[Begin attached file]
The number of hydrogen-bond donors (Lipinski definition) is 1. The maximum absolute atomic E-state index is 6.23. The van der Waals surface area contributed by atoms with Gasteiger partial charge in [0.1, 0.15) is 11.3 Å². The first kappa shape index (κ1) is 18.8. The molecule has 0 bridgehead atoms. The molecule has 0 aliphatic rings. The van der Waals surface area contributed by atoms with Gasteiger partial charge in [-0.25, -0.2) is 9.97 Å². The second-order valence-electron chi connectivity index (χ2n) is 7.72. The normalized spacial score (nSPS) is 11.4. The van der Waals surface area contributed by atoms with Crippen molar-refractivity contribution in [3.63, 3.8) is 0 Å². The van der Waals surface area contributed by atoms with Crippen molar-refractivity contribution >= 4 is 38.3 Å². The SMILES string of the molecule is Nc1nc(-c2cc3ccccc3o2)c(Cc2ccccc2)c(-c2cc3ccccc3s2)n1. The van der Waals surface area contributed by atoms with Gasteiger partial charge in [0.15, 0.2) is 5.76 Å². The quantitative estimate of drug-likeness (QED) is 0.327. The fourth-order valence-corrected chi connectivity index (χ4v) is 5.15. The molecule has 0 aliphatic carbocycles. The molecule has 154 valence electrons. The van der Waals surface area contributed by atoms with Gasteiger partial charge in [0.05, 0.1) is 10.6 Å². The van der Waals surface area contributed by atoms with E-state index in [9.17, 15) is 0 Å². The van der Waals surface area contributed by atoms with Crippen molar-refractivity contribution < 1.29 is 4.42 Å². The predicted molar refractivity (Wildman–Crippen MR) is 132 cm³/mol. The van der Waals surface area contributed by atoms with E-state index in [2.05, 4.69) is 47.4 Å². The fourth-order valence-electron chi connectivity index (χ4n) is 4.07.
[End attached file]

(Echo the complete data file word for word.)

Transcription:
The number of hydrogen-bond donors (Lipinski definition) is 1. The maximum absolute atomic E-state index is 6.23. The van der Waals surface area contributed by atoms with Gasteiger partial charge in [0.1, 0.15) is 11.3 Å². The first kappa shape index (κ1) is 18.8. The molecule has 0 bridgehead atoms. The molecule has 0 aliphatic rings. The van der Waals surface area contributed by atoms with Gasteiger partial charge in [-0.25, -0.2) is 9.97 Å². The second-order valence-electron chi connectivity index (χ2n) is 7.72. The normalized spacial score (nSPS) is 11.4. The van der Waals surface area contributed by atoms with Crippen molar-refractivity contribution in [3.63, 3.8) is 0 Å². The van der Waals surface area contributed by atoms with Crippen molar-refractivity contribution >= 4 is 38.3 Å². The SMILES string of the molecule is Nc1nc(-c2cc3ccccc3o2)c(Cc2ccccc2)c(-c2cc3ccccc3s2)n1. The van der Waals surface area contributed by atoms with Gasteiger partial charge in [0.15, 0.2) is 5.76 Å². The quantitative estimate of drug-likeness (QED) is 0.327. The fourth-order valence-corrected chi connectivity index (χ4v) is 5.15. The molecule has 0 aliphatic carbocycles. The molecule has 154 valence electrons. The van der Waals surface area contributed by atoms with Gasteiger partial charge in [0.05, 0.1) is 10.6 Å². The van der Waals surface area contributed by atoms with E-state index in [9.17, 15) is 0 Å². The van der Waals surface area contributed by atoms with Crippen molar-refractivity contribution < 1.29 is 4.42 Å². The predicted molar refractivity (Wildman–Crippen MR) is 132 cm³/mol. The van der Waals surface area contributed by atoms with E-state index in [2.05, 4.69) is 47.4 Å². The fourth-order valence-electron chi connectivity index (χ4n) is 4.07.